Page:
WHAT WOULD YOU DO IF YOU WERE US?

Posted by Ifat Pridan on

We get it. It's hot outside, the AC is on, people are coming in to cool down, we get it, we even offer them fans. What we don't get is people coming in while talking on the phone. Telling the boss they are at home and the camera is not working, venting about the husband (this can get really juicy) or being really nasty with ugly gossip, we heard it all. 

Not only that, they have the nerve to signal me with their hand that they are on the phone (like I can not see or hear it) and then cover the other ear because my music is too loud for them. I wish I could blame it on the Millennials, but nope! These are people from all ages, Baby Boomers, Generation X, Y and Z. Am I wrong to think that there is a huge difference between strolling in a mall for hours talking on the phone, and opening a physical door to a small shop and behaving like you are in a public space? I can see them glancing at our red sofa and I am thinking "DON'T YOU DARE!"

What do you tell these people? How do you get them out of my "home"? The boutique is such a small and personal space that is meant to be welcoming and inspiring, not a phone booth... sometimes it's just Phyllis or me in the boutique, so it is really a one-on-one type of thing. With one person having a very intimate conversation, it can become really uncomfortable. Should we step out to give them some privacy???

I have my theory on why this is happening, but I am not taking the risk of sounding like a grumpy old woman, so the question is, what can we do about it? I am not on an education mission, I have no intent to teach them better, but I do need them out of LiLi The First.

← Older Post Newer Post →


Comments


  • The little resale shop in Vienna, that was near your first boutique, had the cutest little sign as you entered the shop, something with a little rhyme. I wish I could remember the words. It wasn’t as direct as “please be polite or get out of my sight” because it was a little nicer. Perhaps "No cell phones here, just class and poise; we can’t help you select our great clothes with all that noise. Or write your own. Good luck!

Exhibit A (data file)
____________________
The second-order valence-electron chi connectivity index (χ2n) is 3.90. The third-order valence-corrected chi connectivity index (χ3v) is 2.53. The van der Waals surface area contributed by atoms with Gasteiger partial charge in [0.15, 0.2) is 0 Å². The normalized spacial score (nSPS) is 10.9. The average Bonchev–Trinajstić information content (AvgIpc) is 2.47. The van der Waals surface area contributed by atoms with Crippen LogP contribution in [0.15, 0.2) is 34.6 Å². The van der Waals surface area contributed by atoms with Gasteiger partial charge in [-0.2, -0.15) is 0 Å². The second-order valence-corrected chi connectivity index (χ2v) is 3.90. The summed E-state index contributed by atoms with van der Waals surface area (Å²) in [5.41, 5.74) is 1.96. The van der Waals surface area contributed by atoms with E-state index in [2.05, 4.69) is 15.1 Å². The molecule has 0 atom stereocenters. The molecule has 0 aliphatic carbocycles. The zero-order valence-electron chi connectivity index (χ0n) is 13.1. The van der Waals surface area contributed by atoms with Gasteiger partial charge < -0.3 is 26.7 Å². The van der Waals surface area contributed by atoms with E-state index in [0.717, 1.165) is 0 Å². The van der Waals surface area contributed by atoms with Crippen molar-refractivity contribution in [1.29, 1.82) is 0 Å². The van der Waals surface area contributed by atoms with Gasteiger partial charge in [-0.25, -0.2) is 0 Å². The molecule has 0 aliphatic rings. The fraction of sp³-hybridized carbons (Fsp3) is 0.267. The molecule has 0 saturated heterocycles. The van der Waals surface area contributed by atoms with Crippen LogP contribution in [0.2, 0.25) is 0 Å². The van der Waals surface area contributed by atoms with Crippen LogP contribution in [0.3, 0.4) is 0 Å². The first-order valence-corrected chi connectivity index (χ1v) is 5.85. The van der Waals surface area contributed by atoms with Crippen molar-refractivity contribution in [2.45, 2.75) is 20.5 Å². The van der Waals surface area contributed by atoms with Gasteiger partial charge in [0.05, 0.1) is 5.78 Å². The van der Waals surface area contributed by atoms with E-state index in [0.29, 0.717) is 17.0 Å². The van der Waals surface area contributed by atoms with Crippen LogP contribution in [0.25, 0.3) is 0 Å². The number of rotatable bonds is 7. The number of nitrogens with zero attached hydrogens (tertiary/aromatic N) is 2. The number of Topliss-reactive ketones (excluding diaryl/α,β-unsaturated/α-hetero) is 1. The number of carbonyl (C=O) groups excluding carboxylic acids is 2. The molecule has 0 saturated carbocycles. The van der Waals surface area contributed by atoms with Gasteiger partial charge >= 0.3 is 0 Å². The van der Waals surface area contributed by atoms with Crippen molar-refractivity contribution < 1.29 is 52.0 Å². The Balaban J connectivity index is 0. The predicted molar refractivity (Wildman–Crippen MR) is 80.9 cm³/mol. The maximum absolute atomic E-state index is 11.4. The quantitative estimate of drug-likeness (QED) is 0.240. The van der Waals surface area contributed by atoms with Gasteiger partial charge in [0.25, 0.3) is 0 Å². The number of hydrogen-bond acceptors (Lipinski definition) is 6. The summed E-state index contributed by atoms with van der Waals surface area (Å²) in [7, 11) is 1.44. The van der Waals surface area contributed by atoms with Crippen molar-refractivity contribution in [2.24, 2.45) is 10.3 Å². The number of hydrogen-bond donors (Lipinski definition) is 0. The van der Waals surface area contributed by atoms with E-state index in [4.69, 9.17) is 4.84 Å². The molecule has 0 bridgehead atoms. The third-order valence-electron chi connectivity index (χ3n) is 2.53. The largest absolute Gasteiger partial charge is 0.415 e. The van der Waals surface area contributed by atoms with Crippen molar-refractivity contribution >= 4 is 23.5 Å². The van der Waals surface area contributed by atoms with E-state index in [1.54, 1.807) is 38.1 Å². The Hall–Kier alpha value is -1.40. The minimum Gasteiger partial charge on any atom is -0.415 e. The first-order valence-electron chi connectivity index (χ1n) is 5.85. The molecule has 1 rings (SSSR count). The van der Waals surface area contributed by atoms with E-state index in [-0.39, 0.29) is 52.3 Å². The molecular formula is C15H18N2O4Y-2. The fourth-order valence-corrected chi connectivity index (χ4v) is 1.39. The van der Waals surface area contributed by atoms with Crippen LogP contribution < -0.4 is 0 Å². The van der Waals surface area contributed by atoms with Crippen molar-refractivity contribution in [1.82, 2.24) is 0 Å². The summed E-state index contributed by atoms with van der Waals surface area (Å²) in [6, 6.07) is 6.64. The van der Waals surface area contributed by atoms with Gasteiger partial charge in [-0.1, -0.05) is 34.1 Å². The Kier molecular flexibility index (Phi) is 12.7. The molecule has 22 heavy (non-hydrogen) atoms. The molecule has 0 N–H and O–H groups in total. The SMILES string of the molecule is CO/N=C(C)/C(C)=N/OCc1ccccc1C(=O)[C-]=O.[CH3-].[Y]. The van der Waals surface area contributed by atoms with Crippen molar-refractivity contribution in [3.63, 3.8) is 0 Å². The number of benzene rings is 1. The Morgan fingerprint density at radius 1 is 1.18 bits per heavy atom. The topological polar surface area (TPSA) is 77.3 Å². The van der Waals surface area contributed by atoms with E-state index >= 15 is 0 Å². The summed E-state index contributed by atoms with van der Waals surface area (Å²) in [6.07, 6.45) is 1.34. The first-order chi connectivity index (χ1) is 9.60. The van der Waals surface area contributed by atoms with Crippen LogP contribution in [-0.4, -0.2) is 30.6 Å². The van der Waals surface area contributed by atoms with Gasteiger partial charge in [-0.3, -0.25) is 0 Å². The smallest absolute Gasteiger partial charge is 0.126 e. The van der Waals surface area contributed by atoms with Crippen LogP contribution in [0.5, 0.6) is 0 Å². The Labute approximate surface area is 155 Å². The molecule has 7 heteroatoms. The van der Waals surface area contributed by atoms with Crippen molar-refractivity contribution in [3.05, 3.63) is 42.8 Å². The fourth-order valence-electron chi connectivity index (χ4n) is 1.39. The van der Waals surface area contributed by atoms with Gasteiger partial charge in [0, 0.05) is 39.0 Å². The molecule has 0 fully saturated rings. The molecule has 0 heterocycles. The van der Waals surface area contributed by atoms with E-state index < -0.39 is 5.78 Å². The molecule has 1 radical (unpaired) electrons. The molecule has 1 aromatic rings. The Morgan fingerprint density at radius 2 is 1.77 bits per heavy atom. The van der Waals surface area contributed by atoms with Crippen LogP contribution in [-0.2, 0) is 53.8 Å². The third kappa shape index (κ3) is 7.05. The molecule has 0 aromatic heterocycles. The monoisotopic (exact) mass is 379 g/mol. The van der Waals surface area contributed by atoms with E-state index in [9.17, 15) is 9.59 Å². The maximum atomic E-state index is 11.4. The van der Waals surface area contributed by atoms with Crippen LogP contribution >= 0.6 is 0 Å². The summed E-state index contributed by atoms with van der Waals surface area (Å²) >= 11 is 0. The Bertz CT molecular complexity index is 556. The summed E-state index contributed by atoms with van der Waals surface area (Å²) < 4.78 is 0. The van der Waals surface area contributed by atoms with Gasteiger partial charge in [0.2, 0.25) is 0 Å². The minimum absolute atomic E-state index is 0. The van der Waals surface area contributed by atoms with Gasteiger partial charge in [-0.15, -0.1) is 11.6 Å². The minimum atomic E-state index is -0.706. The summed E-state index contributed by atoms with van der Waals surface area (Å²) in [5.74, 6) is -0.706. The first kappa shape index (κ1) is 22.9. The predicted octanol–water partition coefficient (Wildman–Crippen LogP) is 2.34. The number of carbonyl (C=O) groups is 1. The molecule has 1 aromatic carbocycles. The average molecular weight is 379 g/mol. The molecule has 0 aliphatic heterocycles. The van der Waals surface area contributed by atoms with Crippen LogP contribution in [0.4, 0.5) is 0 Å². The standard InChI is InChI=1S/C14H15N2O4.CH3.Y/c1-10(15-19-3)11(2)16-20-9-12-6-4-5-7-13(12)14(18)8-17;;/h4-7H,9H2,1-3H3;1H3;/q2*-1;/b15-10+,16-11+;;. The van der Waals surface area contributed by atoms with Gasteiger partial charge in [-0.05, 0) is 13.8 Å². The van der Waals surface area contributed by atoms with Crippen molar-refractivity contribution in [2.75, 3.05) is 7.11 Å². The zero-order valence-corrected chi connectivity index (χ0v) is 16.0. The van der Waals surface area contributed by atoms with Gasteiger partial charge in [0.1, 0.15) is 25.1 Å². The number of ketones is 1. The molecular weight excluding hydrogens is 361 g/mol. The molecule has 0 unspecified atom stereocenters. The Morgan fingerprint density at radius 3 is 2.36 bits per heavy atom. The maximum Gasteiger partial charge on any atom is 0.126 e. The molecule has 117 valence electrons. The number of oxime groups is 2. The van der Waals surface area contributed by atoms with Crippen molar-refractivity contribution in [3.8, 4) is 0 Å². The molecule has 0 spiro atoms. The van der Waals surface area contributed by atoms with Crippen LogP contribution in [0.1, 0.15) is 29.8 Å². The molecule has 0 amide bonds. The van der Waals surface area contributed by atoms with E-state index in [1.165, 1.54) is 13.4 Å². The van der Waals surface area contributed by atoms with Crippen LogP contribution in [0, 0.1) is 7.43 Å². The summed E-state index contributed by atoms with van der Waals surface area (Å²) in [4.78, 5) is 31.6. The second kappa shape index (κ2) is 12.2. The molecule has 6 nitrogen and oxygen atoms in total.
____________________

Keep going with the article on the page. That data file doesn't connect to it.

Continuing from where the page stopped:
Harriet M. Epstein on
  • “Don’t share on the phone here what you’d never want the Washington Post to publish. Better yet – turn off the phone and enjoy shopping.”

    “Please don’t air your dirty laundry around our beautiful apparel.”

    ML on
  • With respect for each of us, PLEASE—— no cell phone use in our store. You are welcome to come in when you finish your phone conversation

    Jane Devine on
  • Just write no phones in the boutique, private conversations to be upheld outside.
    None of your regular customers would behave like that. The type you described is nobody’s crowd.

    Emma Kinev on
  • As we say in the South,”Bless your Heart”! You certainly have a lot of business to talk about. You should come back when we can have your undivided attention, and find you some wonderful pieces to enhance your wardrobe! And yes, drape your sofa with clothes like someone said before! You got this!!😀💃

    Nancy Morrison on
  • Hang a cute sign on the door “please keep your phone calls outside the shop. We gossip!”

    Chris Masbe on
  • Keep what you say as precise and short as possible, make it about a general policy, and keep it from sounding personal. “The policy in the boutique for the comfort of everyone is no personal calls. If you would like to step out, we would be happy to help you when you’re done with the call.”

    Joyce Sousa on
  • Can u simply say. The personal conversations are embarrassing to u and others. Interrupt andSay please come back after u have completed ur call. You can also drape ur sofa with merchandise. Offer to remove it for others

    Penne on

Leave a comment

Secrets From The Fitting Rooms

RSS